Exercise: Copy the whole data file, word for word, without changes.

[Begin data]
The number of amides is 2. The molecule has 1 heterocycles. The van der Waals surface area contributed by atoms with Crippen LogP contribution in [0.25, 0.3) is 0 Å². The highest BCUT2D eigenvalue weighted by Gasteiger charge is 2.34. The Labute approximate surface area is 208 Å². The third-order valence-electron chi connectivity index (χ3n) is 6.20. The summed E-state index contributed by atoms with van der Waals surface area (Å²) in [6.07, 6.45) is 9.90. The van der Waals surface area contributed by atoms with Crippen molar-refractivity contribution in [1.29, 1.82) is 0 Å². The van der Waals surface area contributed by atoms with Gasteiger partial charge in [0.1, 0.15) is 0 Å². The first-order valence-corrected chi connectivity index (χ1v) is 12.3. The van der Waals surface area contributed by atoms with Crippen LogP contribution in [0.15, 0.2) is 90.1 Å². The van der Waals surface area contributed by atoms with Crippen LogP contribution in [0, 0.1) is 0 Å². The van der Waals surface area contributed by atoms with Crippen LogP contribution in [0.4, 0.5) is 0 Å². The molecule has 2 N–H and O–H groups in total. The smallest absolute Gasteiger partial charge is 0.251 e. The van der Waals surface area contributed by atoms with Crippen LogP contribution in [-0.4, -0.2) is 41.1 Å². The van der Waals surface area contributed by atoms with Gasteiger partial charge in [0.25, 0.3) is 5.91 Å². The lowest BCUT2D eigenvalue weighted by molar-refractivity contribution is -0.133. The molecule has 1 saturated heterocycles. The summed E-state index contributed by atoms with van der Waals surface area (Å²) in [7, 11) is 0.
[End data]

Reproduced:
The number of amides is 2. The molecule has 1 heterocycles. The van der Waals surface area contributed by atoms with Crippen LogP contribution in [0.25, 0.3) is 0 Å². The highest BCUT2D eigenvalue weighted by Gasteiger charge is 2.34. The Labute approximate surface area is 208 Å². The third-order valence-electron chi connectivity index (χ3n) is 6.20. The summed E-state index contributed by atoms with van der Waals surface area (Å²) in [6.07, 6.45) is 9.90. The van der Waals surface area contributed by atoms with Crippen molar-refractivity contribution in [1.29, 1.82) is 0 Å². The van der Waals surface area contributed by atoms with Gasteiger partial charge in [0.1, 0.15) is 0 Å². The first-order valence-corrected chi connectivity index (χ1v) is 12.3. The van der Waals surface area contributed by atoms with Crippen LogP contribution in [0.15, 0.2) is 90.1 Å². The van der Waals surface area contributed by atoms with Crippen LogP contribution in [0, 0.1) is 0 Å². The van der Waals surface area contributed by atoms with Crippen LogP contribution in [0.4, 0.5) is 0 Å². The molecule has 2 N–H and O–H groups in total. The smallest absolute Gasteiger partial charge is 0.251 e. The van der Waals surface area contributed by atoms with Crippen LogP contribution in [-0.4, -0.2) is 41.1 Å². The van der Waals surface area contributed by atoms with Gasteiger partial charge in [0.25, 0.3) is 5.91 Å². The lowest BCUT2D eigenvalue weighted by molar-refractivity contribution is -0.133. The molecule has 1 saturated heterocycles. The summed E-state index contributed by atoms with van der Waals surface area (Å²) in [7, 11) is 0.